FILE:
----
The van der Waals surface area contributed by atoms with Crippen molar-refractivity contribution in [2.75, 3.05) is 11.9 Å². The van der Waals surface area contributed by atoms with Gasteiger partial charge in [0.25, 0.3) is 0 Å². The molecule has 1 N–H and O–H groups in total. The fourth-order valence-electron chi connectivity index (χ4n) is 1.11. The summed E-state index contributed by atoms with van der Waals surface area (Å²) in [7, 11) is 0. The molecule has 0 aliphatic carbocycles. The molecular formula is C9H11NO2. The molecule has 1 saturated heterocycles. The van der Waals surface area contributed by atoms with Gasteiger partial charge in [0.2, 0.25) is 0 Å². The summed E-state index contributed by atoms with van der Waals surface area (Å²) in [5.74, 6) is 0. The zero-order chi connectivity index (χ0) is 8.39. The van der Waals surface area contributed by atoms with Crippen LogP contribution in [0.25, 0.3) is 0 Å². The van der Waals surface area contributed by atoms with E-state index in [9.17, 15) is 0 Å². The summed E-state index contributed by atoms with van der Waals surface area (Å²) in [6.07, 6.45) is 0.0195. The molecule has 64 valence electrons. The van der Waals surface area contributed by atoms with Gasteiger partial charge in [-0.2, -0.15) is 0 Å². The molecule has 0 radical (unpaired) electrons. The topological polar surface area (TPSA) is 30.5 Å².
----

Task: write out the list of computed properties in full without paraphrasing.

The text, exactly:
The van der Waals surface area contributed by atoms with Crippen molar-refractivity contribution in [2.75, 3.05) is 11.9 Å². The van der Waals surface area contributed by atoms with Gasteiger partial charge in [0.25, 0.3) is 0 Å². The molecule has 1 N–H and O–H groups in total. The fourth-order valence-electron chi connectivity index (χ4n) is 1.11. The summed E-state index contributed by atoms with van der Waals surface area (Å²) in [7, 11) is 0. The molecule has 0 aliphatic carbocycles. The molecular formula is C9H11NO2. The molecule has 1 saturated heterocycles. The van der Waals surface area contributed by atoms with Gasteiger partial charge in [0.2, 0.25) is 0 Å². The summed E-state index contributed by atoms with van der Waals surface area (Å²) in [5.74, 6) is 0. The zero-order chi connectivity index (χ0) is 8.39. The van der Waals surface area contributed by atoms with Crippen LogP contribution in [0.25, 0.3) is 0 Å². The van der Waals surface area contributed by atoms with E-state index in [9.17, 15) is 0 Å². The summed E-state index contributed by atoms with van der Waals surface area (Å²) in [6.07, 6.45) is 0.0195. The molecule has 64 valence electrons. The van der Waals surface area contributed by atoms with Gasteiger partial charge in [-0.2, -0.15) is 0 Å². The molecule has 0 radical (unpaired) electrons. The topological polar surface area (TPSA) is 30.5 Å².